This is one of the main issues of the Italian elections on September 25: the implementation of the European recovery plan adopted by Brussels in 2021. The windfall the EU has promised Italy is substantial: 220 billion euros. For Rome, this is an extraordinary opportunity to stop the country on its 21st-century rails, especially in the south, which suffers from the slow growth that is undermining the basis of the third European economy.
The Mezzogiorno will be allocated 40% of European funding to digitize its administrations, build a public transport network worthy of the name, allow ecological change that creates jobs, and modernize outdated infrastructure. It is a European turning point for which Italy owes a lot to Emmanuel Macron and Angela Merkel, and above all to Mario Draghi. A former president of the European Central Bank and the outgoing head of the Italian government, the latter is better than anyone for a shift in European policy to the south. A long-time supporter of austerity, he saw that Italy’s integration and the EU’s a fortiori could only be strengthened by helping less dynamic areas to create the conditions for economic, social and environmental renewal.
Although many investment projects are already planned, the most difficult to do is: the implementation of the Italian National Recovery and Resilience Program (PNRR). Obstacles abound. Starting with the ability of public administrations to oversee the process of delivering projects and control their implementation. This is a huge challenge. In the South, these administrations suffer from severe quantitative and qualitative shortages in human resources. This scenario is exacerbated by the very short deadline (2026) for completing the PNRR. It is important to simplify bureaucracy without opening the door to mafias, who are always under surveillance when such sums are at stake.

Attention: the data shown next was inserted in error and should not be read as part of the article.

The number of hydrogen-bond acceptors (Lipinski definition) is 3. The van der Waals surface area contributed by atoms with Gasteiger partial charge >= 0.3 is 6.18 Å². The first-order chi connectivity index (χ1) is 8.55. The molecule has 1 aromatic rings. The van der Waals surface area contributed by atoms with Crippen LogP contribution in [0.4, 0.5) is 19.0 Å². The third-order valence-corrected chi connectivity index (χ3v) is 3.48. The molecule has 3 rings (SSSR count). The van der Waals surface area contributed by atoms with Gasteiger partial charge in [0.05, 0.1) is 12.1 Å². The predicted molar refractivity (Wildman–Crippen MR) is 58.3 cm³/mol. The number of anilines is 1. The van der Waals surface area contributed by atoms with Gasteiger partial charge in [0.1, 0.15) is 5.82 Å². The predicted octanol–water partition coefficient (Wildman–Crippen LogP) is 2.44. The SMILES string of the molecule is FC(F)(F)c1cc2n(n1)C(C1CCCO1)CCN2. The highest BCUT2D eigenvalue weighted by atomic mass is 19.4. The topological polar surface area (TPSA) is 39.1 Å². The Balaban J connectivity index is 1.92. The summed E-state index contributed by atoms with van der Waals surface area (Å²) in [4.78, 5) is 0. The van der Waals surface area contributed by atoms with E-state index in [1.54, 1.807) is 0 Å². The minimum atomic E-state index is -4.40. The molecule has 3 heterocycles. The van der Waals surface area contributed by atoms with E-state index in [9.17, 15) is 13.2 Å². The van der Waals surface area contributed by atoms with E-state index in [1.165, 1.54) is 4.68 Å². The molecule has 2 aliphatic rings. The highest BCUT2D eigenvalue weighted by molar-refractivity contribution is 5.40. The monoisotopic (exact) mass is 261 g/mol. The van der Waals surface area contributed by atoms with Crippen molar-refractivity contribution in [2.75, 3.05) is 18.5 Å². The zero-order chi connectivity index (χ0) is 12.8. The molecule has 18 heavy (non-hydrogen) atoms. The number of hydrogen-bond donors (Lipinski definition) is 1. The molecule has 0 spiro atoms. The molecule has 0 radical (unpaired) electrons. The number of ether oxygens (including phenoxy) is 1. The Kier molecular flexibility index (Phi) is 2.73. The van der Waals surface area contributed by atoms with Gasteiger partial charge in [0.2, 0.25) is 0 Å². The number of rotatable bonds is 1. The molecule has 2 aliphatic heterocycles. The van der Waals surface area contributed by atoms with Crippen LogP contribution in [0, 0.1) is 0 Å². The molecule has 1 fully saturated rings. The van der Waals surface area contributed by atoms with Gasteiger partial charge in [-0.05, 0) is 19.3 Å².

Italy and the Mezzogiorno must win. The country’s growth and its ability to reduce its budget deficit depend on the success of the recovery plan. But it would be wrong to think that it depends only on PNRR. Italy must continue to pursue prudent national policies and use other European funds wisely. Rome’s credibility is at stake, but Brussels has accepted the challenge of conducting a coherent policy to make Europe more coherent. Finally, there is the threat of Fratelli d’Italia. The far-right party led by Georgia Meloni leads the polls. Europhobic, he may want to renegotiate with Brussels at the risk of opening Pandora’s box.
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